The Chancellor Jeremy Hunt has today delivered his Autumn Statement.
Despite leaks and rumours in the press over recent days and weeks, the Chancellor decided not to reduce Inheritance Tax (IHT). Instead, given tax revenues were higher than expected, lower debt and lower inflation, the decision has been taken to reduce the personal tax burden for employees by cutting National Insurance by 2%, down from 12% to 10%. He said the change will help 27 million people and mean someone on the average salary of £35,000 p/a will save over £450 a year. It was also announced he was introducing urgent legislation to bring this cut forward from April 2024 to be effective from 6 January 2024.
For those who are self-employed, he also announced the abolition of Class 2 National Insurance and a reduction of Class 4 National Insurance from 9% to 8%.
In good news for those in receipt of the State Pension, the government will honour the triple-lock and increase the full state pension by 8.5%. This increase will result in a rise in the full State Pension of over £17 per week, from £203.85 to £221.20.
The government is freezing the Individual Savings Account (£20,000), Junior Individual Savings Account (£9,000), Lifetime Individual Savings Account (£4,000 excluding government bonus) and Child Trust Fund (£9,000) limits at their current levels for 2024/25.
Pension Lifetime Allowance
It was also confirmed the government will legislate in the Autumn Finance Bill 2023 to remove the Lifetime Allowance, as announced in the last Budget. The measure will clarify the taxation of lump sums and lump sum death benefits, and the application of protections, as well as the tax treatment for overseas pensions, transitional arrangements, and reporting requirements. This will take effect from 6 April 2024.
Personal Allowances and Tax Thresholds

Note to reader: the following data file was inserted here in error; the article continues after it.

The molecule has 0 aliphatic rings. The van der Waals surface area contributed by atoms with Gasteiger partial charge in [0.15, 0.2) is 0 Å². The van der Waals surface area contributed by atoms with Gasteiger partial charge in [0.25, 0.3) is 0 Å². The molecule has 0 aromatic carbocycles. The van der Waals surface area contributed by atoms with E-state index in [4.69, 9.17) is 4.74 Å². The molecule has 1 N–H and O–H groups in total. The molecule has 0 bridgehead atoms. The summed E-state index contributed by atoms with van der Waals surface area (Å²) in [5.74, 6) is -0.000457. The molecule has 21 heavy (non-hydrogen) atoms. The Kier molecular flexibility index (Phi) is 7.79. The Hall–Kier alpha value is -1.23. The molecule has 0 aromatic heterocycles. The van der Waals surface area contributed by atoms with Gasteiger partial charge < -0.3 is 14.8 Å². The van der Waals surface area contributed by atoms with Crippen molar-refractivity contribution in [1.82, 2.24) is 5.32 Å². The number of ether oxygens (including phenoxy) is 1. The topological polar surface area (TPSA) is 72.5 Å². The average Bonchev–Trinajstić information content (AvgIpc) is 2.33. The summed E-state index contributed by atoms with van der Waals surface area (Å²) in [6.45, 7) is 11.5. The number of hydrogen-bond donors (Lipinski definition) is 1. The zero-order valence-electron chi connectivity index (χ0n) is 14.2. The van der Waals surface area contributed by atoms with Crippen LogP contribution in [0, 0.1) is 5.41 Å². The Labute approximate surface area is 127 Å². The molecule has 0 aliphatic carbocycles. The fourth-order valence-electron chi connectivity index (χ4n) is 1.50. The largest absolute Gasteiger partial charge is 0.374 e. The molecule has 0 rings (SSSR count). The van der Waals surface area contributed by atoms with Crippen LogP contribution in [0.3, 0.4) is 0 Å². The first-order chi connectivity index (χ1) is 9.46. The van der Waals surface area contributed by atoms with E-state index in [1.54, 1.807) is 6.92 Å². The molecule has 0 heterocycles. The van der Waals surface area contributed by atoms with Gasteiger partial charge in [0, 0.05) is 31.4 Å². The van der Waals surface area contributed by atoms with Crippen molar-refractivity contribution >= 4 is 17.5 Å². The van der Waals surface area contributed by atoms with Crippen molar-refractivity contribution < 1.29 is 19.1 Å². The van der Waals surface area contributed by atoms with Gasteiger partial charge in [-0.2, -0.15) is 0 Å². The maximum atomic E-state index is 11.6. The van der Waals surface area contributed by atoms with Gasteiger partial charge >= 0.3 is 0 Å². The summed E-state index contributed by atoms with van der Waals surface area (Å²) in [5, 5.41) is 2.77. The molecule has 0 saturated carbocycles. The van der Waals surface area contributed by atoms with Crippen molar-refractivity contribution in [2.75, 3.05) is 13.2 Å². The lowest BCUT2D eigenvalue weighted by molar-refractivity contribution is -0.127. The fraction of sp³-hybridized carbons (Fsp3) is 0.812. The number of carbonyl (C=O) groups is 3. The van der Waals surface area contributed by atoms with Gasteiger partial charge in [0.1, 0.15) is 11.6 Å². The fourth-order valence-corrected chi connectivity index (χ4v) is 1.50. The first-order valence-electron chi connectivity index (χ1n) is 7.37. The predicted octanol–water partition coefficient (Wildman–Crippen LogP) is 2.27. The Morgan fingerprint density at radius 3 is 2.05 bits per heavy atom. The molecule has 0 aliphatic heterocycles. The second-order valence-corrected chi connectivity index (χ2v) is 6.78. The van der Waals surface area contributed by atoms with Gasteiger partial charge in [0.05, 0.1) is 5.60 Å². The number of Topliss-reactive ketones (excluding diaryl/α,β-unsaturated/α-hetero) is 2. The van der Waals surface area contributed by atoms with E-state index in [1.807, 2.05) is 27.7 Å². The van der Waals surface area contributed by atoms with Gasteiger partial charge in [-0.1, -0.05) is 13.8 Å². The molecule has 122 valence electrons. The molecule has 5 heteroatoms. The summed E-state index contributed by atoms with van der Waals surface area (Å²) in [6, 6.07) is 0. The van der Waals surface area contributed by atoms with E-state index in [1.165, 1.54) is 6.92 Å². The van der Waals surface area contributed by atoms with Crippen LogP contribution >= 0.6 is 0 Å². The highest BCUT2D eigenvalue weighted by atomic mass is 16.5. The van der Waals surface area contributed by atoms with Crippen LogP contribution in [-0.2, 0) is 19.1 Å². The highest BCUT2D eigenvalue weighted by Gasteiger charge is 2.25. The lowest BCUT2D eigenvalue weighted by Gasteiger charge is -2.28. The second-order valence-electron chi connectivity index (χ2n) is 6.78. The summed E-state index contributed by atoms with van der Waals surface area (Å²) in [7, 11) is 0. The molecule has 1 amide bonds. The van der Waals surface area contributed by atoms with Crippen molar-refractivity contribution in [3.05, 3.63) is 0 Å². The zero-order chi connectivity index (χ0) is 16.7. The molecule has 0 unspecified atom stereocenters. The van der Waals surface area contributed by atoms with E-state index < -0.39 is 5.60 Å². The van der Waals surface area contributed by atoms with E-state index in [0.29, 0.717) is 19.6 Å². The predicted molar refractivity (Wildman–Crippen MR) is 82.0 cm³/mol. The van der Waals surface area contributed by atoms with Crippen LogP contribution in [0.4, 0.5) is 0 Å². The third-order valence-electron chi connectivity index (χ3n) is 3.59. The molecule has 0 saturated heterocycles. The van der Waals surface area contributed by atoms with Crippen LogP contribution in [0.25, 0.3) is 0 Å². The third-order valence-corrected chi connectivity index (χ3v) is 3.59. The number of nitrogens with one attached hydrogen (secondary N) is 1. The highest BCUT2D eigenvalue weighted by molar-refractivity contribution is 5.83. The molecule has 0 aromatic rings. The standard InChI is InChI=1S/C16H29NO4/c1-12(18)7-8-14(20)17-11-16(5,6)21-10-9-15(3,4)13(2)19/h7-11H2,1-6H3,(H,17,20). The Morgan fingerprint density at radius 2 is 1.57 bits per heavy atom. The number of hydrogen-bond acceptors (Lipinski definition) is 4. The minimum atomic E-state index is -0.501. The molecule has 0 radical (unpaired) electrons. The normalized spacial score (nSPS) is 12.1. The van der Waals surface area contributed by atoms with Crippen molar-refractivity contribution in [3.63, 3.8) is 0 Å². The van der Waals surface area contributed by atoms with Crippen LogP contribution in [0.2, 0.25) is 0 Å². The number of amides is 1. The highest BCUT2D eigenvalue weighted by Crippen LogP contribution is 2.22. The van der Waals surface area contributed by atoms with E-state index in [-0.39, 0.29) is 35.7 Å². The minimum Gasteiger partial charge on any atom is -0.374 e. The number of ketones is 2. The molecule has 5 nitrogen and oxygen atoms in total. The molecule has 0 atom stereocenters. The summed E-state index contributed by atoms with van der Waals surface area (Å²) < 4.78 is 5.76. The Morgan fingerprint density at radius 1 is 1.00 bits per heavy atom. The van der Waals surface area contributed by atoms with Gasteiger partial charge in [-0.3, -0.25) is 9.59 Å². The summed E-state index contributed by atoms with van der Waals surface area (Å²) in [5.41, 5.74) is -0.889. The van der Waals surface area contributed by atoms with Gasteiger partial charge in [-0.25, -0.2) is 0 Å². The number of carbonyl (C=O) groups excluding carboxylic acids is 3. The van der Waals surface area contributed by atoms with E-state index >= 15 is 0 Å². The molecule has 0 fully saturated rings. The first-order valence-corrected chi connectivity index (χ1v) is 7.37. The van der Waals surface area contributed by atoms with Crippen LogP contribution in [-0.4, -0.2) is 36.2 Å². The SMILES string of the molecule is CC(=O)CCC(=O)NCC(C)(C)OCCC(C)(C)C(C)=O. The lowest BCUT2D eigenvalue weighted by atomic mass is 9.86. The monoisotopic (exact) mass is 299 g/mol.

No announcements were made in respect of Personal Tax Allowances and thresholds which will remain frozen at their current levels until April 2028. As planned, the tax-free dividend allowance will reduce from £1,000 (2023/24) to £500 and the Capital Gains exemption from £6,000 (2023/24) to £3,000 from April 2024.
The government will uprate the Blind Person’s Allowance (BPA) and the Married Couple’s Allowance (MCA) by the September Consumer Price Index (CPI) figure of 6.7% in 2024/25. The BPA will be valued at £3,070 and the MCA will be valued at between £4,280 and £11,080. This decision represents no policy change as it confirms the default position for these allowances to be uprated by CPI, as set out in the Income Tax Act 2007.
The Chancellor also announced plans to consult on a pension ‘pot for life’ designed to reduce the number of legacy workplace small pots within the UK pensions market. The ‘pot for life’ will give employees the right to choose the scheme into which their employer pays pension contributions.
The Department for Work and Pensions (DWP) has previously consulted on how to reduce the number of deferred small pots in the UK pension market, saying it was leaning towards a ‘default consolidator’ approach for schemes with less than £1,000 in assets. However, the ‘pot for life’ is different to the consolidator model as it means employees could have more choice over which scheme is used for their auto-enrolment pension contributions.
As mentioned, this is under consultation, so no final decisions have been made on this matter.